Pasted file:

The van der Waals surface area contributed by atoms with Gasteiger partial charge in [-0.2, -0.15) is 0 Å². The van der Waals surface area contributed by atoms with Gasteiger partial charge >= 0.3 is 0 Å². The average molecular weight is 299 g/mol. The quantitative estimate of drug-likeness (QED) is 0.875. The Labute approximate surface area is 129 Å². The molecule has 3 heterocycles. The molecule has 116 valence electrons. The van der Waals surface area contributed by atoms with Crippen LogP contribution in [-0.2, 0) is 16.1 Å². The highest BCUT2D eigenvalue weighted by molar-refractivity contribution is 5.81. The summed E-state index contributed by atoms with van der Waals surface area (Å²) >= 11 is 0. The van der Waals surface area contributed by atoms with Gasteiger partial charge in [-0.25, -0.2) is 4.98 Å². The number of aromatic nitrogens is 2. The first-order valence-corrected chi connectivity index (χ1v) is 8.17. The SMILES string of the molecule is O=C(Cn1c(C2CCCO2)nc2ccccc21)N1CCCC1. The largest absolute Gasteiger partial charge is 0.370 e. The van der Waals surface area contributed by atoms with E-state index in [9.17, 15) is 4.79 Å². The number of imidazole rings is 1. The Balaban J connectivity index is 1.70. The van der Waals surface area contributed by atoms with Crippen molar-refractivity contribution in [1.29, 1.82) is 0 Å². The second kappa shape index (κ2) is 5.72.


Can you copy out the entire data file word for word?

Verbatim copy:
The van der Waals surface area contributed by atoms with Gasteiger partial charge in [-0.2, -0.15) is 0 Å². The van der Waals surface area contributed by atoms with Gasteiger partial charge >= 0.3 is 0 Å². The average molecular weight is 299 g/mol. The quantitative estimate of drug-likeness (QED) is 0.875. The Labute approximate surface area is 129 Å². The molecule has 3 heterocycles. The molecule has 116 valence electrons. The van der Waals surface area contributed by atoms with Crippen LogP contribution in [-0.2, 0) is 16.1 Å². The highest BCUT2D eigenvalue weighted by molar-refractivity contribution is 5.81. The summed E-state index contributed by atoms with van der Waals surface area (Å²) >= 11 is 0. The van der Waals surface area contributed by atoms with Gasteiger partial charge in [-0.25, -0.2) is 4.98 Å². The number of aromatic nitrogens is 2. The first-order valence-corrected chi connectivity index (χ1v) is 8.17. The SMILES string of the molecule is O=C(Cn1c(C2CCCO2)nc2ccccc21)N1CCCC1. The largest absolute Gasteiger partial charge is 0.370 e. The van der Waals surface area contributed by atoms with E-state index in [9.17, 15) is 4.79 Å². The number of imidazole rings is 1. The Balaban J connectivity index is 1.70. The van der Waals surface area contributed by atoms with Crippen molar-refractivity contribution in [1.29, 1.82) is 0 Å². The second kappa shape index (κ2) is 5.72.